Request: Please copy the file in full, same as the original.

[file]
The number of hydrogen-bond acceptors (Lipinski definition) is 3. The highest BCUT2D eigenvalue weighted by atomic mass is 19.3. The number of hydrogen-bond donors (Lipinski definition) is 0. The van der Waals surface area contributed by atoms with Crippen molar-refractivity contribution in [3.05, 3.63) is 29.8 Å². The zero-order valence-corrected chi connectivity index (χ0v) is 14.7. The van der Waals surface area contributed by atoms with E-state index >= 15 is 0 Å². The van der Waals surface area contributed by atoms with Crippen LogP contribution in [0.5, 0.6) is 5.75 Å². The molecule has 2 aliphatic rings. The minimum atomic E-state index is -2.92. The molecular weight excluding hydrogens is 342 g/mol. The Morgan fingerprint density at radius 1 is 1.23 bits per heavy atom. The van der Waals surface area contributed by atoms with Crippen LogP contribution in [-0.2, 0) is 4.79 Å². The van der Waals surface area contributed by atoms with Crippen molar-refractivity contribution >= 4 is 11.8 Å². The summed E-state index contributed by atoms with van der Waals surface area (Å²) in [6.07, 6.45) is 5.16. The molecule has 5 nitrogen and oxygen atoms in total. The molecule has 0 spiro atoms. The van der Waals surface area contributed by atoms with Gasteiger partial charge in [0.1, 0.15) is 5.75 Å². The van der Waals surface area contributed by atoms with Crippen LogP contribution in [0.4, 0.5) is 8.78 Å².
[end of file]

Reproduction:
The number of hydrogen-bond acceptors (Lipinski definition) is 3. The highest BCUT2D eigenvalue weighted by atomic mass is 19.3. The number of hydrogen-bond donors (Lipinski definition) is 0. The van der Waals surface area contributed by atoms with Crippen molar-refractivity contribution in [3.05, 3.63) is 29.8 Å². The zero-order valence-corrected chi connectivity index (χ0v) is 14.7. The van der Waals surface area contributed by atoms with E-state index >= 15 is 0 Å². The van der Waals surface area contributed by atoms with Crippen LogP contribution in [0.5, 0.6) is 5.75 Å². The molecule has 2 aliphatic rings. The minimum atomic E-state index is -2.92. The molecular weight excluding hydrogens is 342 g/mol. The Morgan fingerprint density at radius 1 is 1.23 bits per heavy atom. The van der Waals surface area contributed by atoms with Crippen LogP contribution in [-0.2, 0) is 4.79 Å². The van der Waals surface area contributed by atoms with Crippen molar-refractivity contribution >= 4 is 11.8 Å². The summed E-state index contributed by atoms with van der Waals surface area (Å²) in [6.07, 6.45) is 5.16. The molecule has 5 nitrogen and oxygen atoms in total. The molecule has 0 spiro atoms. The van der Waals surface area contributed by atoms with Gasteiger partial charge in [0.1, 0.15) is 5.75 Å². The van der Waals surface area contributed by atoms with Crippen LogP contribution in [0.4, 0.5) is 8.78 Å².